Karmic Tribunal by May Sinclair

May Sinclair PhD

two-stars

May Sinclair certainly knows her way around the Tibetan Book of the Dead. She could have inserted any recently deceased character into this crash course, which guides us step-by-step from one life to the next. But because she was writing Karmic Tribunal in 2016, it inevitably skews towards politics.

“My soul’s on trial?”

The revelation that we’re dealing with a caricature of a major public figure doesn’t come until about half-way through, and even before the similarities get too on the nose, it’s clear who Henrietta Carstairs represents. She didn’t even change the initials.

It’s such an abrupt shift, it gives the impression that the author abandoned the relatable everywoman story she was planning to write because the election campaign was in its full, toxic swing and she really needed to vent. This probably isn’t the case, but it won’t have been a welcome surprise to anyone who picked up the weirdest looking book they could find in the hope of escaping grim reality for a while.

“You don’t believe in taking responsibility for your behavior, but that doesn’t mean you will not be judged on behalf of those who were affected by the things you did or didn’t do.”

This isn’t the funny kind of satire – weak pun names like ‘Faith N. Liberty’ are fortunately the extent of that – but forcing a politician to experience literal karma for their actions, inactions and false promises is an interesting angle. Taking us methodically through the mounds of evidence doesn’t make for the most gripping narrative though, and it’s telling that even the judges regularly plead for things to be hurried along so we can get to the point.

Sinclair updates the traditional concepts of good and bad deeds for modern times, meaning the Akashic Record now includes details of how much you’ve done to fight against the patriarchy and recognises more subtle forms of cruelty, such as causing emotional grief and financial insecurity. It’s philosophical correctness gone mad.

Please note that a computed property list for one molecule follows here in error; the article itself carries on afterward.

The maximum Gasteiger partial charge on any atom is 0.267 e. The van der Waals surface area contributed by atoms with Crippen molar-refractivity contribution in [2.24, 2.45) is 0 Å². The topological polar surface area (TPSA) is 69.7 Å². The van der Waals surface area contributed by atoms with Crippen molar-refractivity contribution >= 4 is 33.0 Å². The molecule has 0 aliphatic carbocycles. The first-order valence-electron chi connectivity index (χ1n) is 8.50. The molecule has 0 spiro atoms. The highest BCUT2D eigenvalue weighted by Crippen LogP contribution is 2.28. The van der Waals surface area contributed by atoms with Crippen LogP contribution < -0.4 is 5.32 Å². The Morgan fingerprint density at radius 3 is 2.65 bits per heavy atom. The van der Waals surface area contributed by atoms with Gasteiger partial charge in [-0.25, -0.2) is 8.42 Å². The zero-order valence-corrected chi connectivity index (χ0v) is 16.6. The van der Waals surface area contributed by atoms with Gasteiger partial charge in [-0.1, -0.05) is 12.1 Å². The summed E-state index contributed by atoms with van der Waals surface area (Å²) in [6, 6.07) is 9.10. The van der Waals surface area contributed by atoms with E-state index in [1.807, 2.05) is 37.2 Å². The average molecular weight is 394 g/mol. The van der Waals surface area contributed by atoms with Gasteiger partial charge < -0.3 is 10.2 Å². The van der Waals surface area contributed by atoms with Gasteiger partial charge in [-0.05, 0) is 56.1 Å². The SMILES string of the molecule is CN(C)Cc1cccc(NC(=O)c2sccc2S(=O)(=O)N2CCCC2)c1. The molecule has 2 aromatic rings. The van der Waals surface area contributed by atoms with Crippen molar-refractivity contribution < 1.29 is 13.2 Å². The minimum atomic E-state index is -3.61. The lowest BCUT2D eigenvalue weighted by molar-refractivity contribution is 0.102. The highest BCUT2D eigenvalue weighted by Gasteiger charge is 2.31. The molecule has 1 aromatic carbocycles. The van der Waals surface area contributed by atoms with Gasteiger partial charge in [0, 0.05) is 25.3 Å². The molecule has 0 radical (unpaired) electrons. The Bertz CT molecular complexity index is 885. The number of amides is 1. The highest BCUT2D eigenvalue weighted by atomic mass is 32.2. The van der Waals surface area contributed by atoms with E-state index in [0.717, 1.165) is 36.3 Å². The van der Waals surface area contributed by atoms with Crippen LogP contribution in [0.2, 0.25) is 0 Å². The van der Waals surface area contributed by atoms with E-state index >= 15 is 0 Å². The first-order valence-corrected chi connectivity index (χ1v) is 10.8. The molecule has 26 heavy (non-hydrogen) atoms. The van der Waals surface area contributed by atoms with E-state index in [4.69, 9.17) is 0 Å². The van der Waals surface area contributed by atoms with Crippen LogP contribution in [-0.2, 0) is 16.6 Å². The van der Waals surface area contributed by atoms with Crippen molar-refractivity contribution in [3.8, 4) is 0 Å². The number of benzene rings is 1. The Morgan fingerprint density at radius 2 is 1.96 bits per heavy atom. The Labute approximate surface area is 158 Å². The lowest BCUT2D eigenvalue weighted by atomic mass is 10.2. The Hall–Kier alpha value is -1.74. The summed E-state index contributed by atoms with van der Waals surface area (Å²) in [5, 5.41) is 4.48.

If your knowledge of karmic balancing could do with some touching up, this is an educational read when it’s not bogged down by depressing politics. As long as you’re not put off by your teachers talking down to you and shaking their heads at your ignorance, because you were unfortunate enough to be born in one of the many parts of the world where, it turns out, they subscribed to the wrong afterlife all along.

 

 

Karmic Tribunal: A Political and Metaphysical Satire Book Cover Karmic Tribunal: A Political and Metaphysical Satire
May Sinclair
Self-published
December, 2016
132

 

Most people hate politicians—unless they are one. Wouldn’t it be great to know that what goes around does come round? That politicians who make bold promises to secure their election would have to live with the consequences of their actions—or inactions—just like us ordinary people? To balance the karma, the politician in this story, Henrietta Radcliff Carstairs has to review her life choices in a tribunal conducted between her last and next lifetime. “…God forgives all.” “…true. However, your karma is not between you and God…be judged on behalf of those who were affected…” She gets several options and must choose which of the consequences she will experience in her next life, such as: By supporting unethical trade deals, she can choose to work in a sweatshop. Made war, bombed countries, thus could decide to reside in a country being bombed. Which karma will she decide to balance?

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